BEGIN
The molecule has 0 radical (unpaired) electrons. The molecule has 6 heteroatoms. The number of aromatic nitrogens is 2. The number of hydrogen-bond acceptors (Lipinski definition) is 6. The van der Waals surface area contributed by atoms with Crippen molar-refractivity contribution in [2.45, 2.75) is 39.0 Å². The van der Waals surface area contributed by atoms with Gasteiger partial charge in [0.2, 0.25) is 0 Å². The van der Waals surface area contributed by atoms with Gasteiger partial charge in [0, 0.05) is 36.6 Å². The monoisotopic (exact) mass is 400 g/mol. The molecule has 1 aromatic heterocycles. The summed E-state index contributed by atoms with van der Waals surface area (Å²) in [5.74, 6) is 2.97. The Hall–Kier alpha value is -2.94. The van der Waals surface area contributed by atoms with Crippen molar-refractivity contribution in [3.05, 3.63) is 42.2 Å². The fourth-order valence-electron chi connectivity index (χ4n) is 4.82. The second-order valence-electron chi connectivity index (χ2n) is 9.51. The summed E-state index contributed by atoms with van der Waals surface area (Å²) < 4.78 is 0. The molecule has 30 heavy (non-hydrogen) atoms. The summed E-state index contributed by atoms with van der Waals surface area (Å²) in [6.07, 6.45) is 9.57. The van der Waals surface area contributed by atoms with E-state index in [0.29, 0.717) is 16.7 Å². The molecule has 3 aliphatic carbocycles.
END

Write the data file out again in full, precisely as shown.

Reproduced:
The molecule has 0 radical (unpaired) electrons. The molecule has 6 heteroatoms. The number of aromatic nitrogens is 2. The number of hydrogen-bond acceptors (Lipinski definition) is 6. The van der Waals surface area contributed by atoms with Crippen molar-refractivity contribution in [2.45, 2.75) is 39.0 Å². The van der Waals surface area contributed by atoms with Gasteiger partial charge in [0.2, 0.25) is 0 Å². The van der Waals surface area contributed by atoms with Gasteiger partial charge in [0, 0.05) is 36.6 Å². The monoisotopic (exact) mass is 400 g/mol. The molecule has 1 aromatic heterocycles. The summed E-state index contributed by atoms with van der Waals surface area (Å²) in [5.74, 6) is 2.97. The Hall–Kier alpha value is -2.94. The van der Waals surface area contributed by atoms with Crippen molar-refractivity contribution in [3.05, 3.63) is 42.2 Å². The fourth-order valence-electron chi connectivity index (χ4n) is 4.82. The second-order valence-electron chi connectivity index (χ2n) is 9.51. The summed E-state index contributed by atoms with van der Waals surface area (Å²) < 4.78 is 0. The molecule has 30 heavy (non-hydrogen) atoms. The summed E-state index contributed by atoms with van der Waals surface area (Å²) in [6.07, 6.45) is 9.57. The van der Waals surface area contributed by atoms with E-state index in [0.29, 0.717) is 16.7 Å². The molecule has 3 aliphatic carbocycles.